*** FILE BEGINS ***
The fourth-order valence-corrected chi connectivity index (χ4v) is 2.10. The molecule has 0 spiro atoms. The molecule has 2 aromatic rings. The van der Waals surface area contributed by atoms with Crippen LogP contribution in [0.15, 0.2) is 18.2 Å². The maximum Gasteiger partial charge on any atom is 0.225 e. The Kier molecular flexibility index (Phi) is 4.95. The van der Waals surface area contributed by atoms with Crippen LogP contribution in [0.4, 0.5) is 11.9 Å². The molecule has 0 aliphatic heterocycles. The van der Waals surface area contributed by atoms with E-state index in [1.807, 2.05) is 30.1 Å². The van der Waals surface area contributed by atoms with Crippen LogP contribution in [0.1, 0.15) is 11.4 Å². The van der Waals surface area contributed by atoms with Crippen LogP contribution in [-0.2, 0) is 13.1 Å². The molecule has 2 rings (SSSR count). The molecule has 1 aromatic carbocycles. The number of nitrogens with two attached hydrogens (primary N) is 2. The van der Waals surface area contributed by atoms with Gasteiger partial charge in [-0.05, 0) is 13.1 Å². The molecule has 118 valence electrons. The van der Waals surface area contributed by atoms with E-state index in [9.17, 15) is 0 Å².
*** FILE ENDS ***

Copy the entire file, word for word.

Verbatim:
The fourth-order valence-corrected chi connectivity index (χ4v) is 2.10. The molecule has 0 spiro atoms. The molecule has 2 aromatic rings. The van der Waals surface area contributed by atoms with Crippen LogP contribution in [0.15, 0.2) is 18.2 Å². The maximum Gasteiger partial charge on any atom is 0.225 e. The Kier molecular flexibility index (Phi) is 4.95. The van der Waals surface area contributed by atoms with Crippen LogP contribution in [0.4, 0.5) is 11.9 Å². The molecule has 0 aliphatic heterocycles. The van der Waals surface area contributed by atoms with E-state index in [1.807, 2.05) is 30.1 Å². The van der Waals surface area contributed by atoms with Crippen LogP contribution in [0.1, 0.15) is 11.4 Å². The van der Waals surface area contributed by atoms with Crippen LogP contribution in [-0.2, 0) is 13.1 Å². The molecule has 2 rings (SSSR count). The molecule has 1 aromatic carbocycles. The number of nitrogens with two attached hydrogens (primary N) is 2. The van der Waals surface area contributed by atoms with Gasteiger partial charge in [-0.05, 0) is 13.1 Å². The molecule has 118 valence electrons. The van der Waals surface area contributed by atoms with E-state index in [9.17, 15) is 0 Å².